TIME AND RELATIVITY

Time is a concept that depends totally on our perceptions and the comparison we make between our perceptions. For example, at this moment you are reading this article. Suppose that, before reading this article, you were eating something in the kitchen. You think that there is a period between the time when you were eating in the kitchen and this moment, and you call it “time”. In fact, the moment you were eating in the kitchen is a piece of information in your memory, and you compare this moment with the information in your memory and call it time. If you do not make this comparison, the concept of time disappears and the only moment that exists for you will be the present moment.

Renowned physicist Julian Barbour defines time in this way:

“Time is nothing but a measure of the changing positions of objects. A pendulum swings, the hands on a clock advance.”1

In short, time is composed of a few pieces of information hidden as a memory in the brain; rather, it arises from the comparison of images. If a person did not have a memory, that person would live only in the present moment; his brain would not be able to make these interpretations and, therefore, he would not have any perception of time.

The Views Of Scientists On The Idea

That Time Is A Perception

Today it has been scientifically accepted that time is a concept that arises from our making a definite sequential arrangement among movements and changes. We will try to make this clearer by giving examples from those thinkers and scientists who have established this view. The physicist Julian Barbour caused a great stir in the scientific world with his book entitled The End of Time in which he e x a m i n e d the ideas of timelessness and eternity. In an interview with Barbour, he said that any idea we have of time being absolute is false, and that research done in modern physics has confirmed this.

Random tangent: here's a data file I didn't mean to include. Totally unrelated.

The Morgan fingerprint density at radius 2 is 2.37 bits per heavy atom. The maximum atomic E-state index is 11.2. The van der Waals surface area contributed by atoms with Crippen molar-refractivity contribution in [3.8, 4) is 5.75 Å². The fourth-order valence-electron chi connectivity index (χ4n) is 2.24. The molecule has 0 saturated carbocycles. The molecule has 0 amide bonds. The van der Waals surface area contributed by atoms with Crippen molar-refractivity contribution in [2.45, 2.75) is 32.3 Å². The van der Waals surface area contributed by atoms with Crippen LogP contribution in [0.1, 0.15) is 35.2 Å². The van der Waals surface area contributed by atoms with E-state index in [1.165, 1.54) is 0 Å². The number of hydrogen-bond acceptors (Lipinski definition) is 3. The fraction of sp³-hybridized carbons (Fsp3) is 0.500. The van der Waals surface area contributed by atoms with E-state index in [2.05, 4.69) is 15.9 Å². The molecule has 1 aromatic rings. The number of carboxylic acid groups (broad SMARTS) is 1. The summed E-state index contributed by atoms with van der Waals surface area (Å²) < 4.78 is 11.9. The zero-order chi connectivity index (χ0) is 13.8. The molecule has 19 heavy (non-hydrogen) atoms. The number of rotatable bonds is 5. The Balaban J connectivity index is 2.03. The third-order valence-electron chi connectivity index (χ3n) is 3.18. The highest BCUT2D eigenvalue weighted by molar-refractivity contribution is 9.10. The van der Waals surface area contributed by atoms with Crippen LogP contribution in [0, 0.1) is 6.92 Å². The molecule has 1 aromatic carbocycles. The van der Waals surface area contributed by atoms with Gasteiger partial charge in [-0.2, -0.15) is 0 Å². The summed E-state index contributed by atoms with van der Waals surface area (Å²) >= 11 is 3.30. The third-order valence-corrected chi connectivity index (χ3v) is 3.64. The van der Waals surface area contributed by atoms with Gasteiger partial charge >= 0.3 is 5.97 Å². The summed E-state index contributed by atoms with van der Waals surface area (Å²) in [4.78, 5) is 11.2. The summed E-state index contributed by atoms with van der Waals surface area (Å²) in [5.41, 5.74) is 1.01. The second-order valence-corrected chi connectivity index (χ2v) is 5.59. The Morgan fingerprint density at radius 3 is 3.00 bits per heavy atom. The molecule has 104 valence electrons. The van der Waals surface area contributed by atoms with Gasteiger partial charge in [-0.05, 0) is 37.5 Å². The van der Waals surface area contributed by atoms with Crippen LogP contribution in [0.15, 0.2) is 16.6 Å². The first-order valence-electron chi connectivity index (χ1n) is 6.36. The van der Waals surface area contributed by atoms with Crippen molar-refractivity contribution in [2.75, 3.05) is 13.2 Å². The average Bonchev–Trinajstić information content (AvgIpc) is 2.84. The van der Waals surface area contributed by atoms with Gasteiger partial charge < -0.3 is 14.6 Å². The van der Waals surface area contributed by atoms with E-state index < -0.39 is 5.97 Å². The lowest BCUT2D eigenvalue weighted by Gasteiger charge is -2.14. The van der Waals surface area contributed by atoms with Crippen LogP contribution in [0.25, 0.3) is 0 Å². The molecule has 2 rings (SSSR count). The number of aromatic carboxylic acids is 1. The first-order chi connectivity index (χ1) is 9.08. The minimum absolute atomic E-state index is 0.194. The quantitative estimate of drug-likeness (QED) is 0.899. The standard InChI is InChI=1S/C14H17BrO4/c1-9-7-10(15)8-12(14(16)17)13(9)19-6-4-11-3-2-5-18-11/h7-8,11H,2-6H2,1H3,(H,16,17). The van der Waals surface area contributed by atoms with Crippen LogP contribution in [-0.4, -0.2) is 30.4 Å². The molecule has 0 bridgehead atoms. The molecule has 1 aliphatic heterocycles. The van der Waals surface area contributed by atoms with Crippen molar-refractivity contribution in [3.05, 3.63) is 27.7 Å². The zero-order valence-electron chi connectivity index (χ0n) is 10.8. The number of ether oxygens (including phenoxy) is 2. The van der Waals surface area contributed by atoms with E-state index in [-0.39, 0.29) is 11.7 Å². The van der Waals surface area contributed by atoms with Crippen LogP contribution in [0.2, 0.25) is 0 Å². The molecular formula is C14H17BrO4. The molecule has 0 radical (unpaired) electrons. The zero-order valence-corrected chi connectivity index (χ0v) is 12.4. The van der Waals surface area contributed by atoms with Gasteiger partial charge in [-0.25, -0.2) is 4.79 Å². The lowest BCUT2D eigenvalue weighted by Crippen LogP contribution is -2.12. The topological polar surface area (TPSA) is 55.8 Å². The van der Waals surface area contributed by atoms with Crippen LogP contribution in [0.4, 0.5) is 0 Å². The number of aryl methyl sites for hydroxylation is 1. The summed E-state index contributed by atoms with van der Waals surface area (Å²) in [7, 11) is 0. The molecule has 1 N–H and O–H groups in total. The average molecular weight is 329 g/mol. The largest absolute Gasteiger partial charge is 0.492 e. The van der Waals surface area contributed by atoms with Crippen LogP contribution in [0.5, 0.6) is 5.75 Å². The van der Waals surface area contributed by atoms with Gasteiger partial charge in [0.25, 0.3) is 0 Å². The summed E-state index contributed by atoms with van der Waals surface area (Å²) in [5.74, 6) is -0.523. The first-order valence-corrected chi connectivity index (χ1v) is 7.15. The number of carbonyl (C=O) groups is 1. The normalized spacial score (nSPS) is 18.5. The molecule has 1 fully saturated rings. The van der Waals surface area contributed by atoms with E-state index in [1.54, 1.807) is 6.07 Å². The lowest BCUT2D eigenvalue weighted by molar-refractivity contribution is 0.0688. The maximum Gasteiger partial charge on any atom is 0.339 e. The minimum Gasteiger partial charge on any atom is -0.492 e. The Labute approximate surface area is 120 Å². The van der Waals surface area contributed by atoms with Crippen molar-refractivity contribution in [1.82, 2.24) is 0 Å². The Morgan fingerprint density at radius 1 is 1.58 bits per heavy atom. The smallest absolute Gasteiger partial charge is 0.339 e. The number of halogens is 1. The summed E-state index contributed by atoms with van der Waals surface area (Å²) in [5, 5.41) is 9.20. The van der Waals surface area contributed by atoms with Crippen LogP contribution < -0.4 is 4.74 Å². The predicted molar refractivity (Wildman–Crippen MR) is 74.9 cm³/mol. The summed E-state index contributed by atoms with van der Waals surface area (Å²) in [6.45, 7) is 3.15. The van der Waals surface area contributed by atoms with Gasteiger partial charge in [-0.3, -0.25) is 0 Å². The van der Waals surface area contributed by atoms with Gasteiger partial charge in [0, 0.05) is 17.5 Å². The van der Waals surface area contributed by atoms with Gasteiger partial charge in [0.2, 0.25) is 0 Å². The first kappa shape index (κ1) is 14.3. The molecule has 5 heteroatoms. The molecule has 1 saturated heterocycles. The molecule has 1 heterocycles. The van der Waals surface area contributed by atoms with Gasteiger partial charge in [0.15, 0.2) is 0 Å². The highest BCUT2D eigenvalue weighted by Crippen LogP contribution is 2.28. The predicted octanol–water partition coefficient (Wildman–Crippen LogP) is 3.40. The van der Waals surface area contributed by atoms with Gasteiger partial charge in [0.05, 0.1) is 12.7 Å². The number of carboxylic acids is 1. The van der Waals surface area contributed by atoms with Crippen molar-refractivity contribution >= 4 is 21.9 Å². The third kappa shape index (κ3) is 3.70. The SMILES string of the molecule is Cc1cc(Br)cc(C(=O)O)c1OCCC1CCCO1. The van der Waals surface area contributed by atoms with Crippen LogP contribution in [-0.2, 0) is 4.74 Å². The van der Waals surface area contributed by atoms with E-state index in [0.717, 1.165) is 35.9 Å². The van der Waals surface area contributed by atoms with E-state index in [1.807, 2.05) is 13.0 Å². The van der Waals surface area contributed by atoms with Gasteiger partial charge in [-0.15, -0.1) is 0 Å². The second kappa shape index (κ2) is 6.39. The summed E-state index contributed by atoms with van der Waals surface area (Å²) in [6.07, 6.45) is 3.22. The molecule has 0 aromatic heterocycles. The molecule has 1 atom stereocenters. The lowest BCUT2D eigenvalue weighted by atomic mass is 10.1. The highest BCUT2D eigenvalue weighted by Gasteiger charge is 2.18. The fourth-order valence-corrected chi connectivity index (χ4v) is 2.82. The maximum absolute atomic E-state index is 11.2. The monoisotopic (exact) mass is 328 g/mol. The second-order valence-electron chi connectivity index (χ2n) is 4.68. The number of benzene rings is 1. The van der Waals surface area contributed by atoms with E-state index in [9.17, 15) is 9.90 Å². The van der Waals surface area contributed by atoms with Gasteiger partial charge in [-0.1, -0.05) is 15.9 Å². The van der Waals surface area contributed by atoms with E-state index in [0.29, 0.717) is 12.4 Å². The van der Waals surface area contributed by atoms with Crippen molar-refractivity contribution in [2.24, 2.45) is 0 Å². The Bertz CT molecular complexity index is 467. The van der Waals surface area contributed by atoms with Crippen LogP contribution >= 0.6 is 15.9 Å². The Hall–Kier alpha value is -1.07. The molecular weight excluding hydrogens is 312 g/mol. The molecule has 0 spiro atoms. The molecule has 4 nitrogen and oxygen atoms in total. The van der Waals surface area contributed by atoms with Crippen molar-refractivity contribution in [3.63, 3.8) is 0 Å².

Time is not absolute; it is a variously perceived, subjective concept depending on events. François Jacob, thinker, Nobel laureate and famous professor of genetics, in his book entitled Le Jeu des Possibles (The Possible and the Actual) says this about the possibility that time can move backwards:

Films played backwards make it possible for us to imagine a world in which time flows backwards. A world in which milk separates itself from the coffee and jumps out of the cup to reach the milk-pan; a world in which light rays are emitted from the walls to be collected in a trap (gravity center) instead of gushing out from a light source; a world in which a stone slopes to the palm of a man by the astonishing cooperation of innumerable drops of water which enable the stone to jump out of water. Yet, in such a world in which time has such opposite features, the processes of our brain and the way our memory compiles information, would similarly be functioning backwards. The same is true for the past and future and the world will appear to us exactly as it currently appears.2

Because our brain works by arranging things in a sequence, we do not believe that the world works as described above; we think that time always moves forward. However, this is a decision our brain makes and is therefore totally relative. If the information in our brains were arranged like a film being projected backwards, time would be for us like a film being projected backwards. In this situation, we would start to perceive that the past was the future and the future was the past and we would experience life in a way totally opposite than we do now.

The fact that time is a perception was proved by the greatest physicist of the 20th century, Albert Einstein, in his “General Theory of Relativity”. In his book, The Universe and Dr. Einstein, Lincoln Barnett says this:

Along with absolute space, Einstein discarded the concept of absolute time – of a steady, unvarying inexorable universal time flow, streaming from the infinite past to the infinite future. Much of the obscurity that has surrounded the Theory of Relativity stems from man’s reluctance to recognize that sense of ti

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